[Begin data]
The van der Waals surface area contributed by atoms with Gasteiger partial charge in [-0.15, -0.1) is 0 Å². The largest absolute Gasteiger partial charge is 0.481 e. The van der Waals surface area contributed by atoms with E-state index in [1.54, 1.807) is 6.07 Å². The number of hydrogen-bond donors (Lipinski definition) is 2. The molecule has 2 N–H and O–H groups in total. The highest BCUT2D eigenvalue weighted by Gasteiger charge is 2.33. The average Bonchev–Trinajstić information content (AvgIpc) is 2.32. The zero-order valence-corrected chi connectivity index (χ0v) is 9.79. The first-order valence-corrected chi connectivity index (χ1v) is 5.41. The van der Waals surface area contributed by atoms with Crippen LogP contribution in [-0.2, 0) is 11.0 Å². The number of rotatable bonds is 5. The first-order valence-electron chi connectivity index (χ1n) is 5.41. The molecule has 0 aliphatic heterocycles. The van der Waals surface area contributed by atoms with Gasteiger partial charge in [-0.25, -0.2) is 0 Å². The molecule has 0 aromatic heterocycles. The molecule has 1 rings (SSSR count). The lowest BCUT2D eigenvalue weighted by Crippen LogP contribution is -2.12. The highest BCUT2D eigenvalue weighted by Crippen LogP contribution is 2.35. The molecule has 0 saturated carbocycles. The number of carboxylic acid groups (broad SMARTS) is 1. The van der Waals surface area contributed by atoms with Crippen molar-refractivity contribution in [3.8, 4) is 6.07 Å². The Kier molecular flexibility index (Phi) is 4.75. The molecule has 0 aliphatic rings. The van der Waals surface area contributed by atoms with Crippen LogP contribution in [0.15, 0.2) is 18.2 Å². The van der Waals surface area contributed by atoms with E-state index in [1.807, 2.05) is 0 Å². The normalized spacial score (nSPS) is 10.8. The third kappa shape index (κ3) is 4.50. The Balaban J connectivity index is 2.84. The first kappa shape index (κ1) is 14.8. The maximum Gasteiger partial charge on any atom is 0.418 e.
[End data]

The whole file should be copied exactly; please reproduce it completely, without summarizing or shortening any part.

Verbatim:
The van der Waals surface area contributed by atoms with Gasteiger partial charge in [-0.15, -0.1) is 0 Å². The largest absolute Gasteiger partial charge is 0.481 e. The van der Waals surface area contributed by atoms with E-state index in [1.54, 1.807) is 6.07 Å². The number of hydrogen-bond donors (Lipinski definition) is 2. The molecule has 2 N–H and O–H groups in total. The highest BCUT2D eigenvalue weighted by Gasteiger charge is 2.33. The average Bonchev–Trinajstić information content (AvgIpc) is 2.32. The zero-order valence-corrected chi connectivity index (χ0v) is 9.79. The first-order valence-corrected chi connectivity index (χ1v) is 5.41. The van der Waals surface area contributed by atoms with Crippen LogP contribution in [-0.2, 0) is 11.0 Å². The number of rotatable bonds is 5. The first-order valence-electron chi connectivity index (χ1n) is 5.41. The molecule has 0 aliphatic heterocycles. The van der Waals surface area contributed by atoms with Gasteiger partial charge in [-0.25, -0.2) is 0 Å². The molecule has 0 aromatic heterocycles. The molecule has 1 rings (SSSR count). The lowest BCUT2D eigenvalue weighted by Crippen LogP contribution is -2.12. The highest BCUT2D eigenvalue weighted by Crippen LogP contribution is 2.35. The molecule has 0 saturated carbocycles. The number of carboxylic acid groups (broad SMARTS) is 1. The van der Waals surface area contributed by atoms with Crippen molar-refractivity contribution in [3.8, 4) is 6.07 Å². The Kier molecular flexibility index (Phi) is 4.75. The molecule has 0 aliphatic rings. The van der Waals surface area contributed by atoms with Crippen LogP contribution in [0.15, 0.2) is 18.2 Å². The van der Waals surface area contributed by atoms with E-state index in [1.807, 2.05) is 0 Å². The normalized spacial score (nSPS) is 10.8. The third kappa shape index (κ3) is 4.50. The Balaban J connectivity index is 2.84. The first kappa shape index (κ1) is 14.8. The maximum Gasteiger partial charge on any atom is 0.418 e.